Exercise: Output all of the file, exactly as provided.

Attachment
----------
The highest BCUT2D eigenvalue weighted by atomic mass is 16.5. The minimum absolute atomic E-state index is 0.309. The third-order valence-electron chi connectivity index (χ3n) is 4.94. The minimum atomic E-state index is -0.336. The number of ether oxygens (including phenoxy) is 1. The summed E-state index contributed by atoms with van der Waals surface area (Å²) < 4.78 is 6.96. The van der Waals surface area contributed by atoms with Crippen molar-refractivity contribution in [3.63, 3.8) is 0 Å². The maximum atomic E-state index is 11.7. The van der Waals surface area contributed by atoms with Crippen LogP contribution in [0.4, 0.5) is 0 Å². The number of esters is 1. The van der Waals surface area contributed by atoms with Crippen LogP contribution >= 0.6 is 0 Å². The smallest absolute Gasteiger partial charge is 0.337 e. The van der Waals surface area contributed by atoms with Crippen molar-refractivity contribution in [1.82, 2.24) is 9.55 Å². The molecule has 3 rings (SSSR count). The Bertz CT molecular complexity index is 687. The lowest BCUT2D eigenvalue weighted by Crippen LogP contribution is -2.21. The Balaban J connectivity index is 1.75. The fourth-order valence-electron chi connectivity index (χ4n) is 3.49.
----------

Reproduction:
The highest BCUT2D eigenvalue weighted by atomic mass is 16.5. The minimum absolute atomic E-state index is 0.309. The third-order valence-electron chi connectivity index (χ3n) is 4.94. The minimum atomic E-state index is -0.336. The number of ether oxygens (including phenoxy) is 1. The summed E-state index contributed by atoms with van der Waals surface area (Å²) < 4.78 is 6.96. The van der Waals surface area contributed by atoms with Crippen molar-refractivity contribution in [3.63, 3.8) is 0 Å². The maximum atomic E-state index is 11.7. The van der Waals surface area contributed by atoms with Crippen LogP contribution in [0.4, 0.5) is 0 Å². The number of esters is 1. The van der Waals surface area contributed by atoms with Crippen LogP contribution >= 0.6 is 0 Å². The smallest absolute Gasteiger partial charge is 0.337 e. The van der Waals surface area contributed by atoms with Crippen molar-refractivity contribution in [1.82, 2.24) is 9.55 Å². The molecule has 3 rings (SSSR count). The Bertz CT molecular complexity index is 687. The lowest BCUT2D eigenvalue weighted by Crippen LogP contribution is -2.21. The Balaban J connectivity index is 1.75. The fourth-order valence-electron chi connectivity index (χ4n) is 3.49.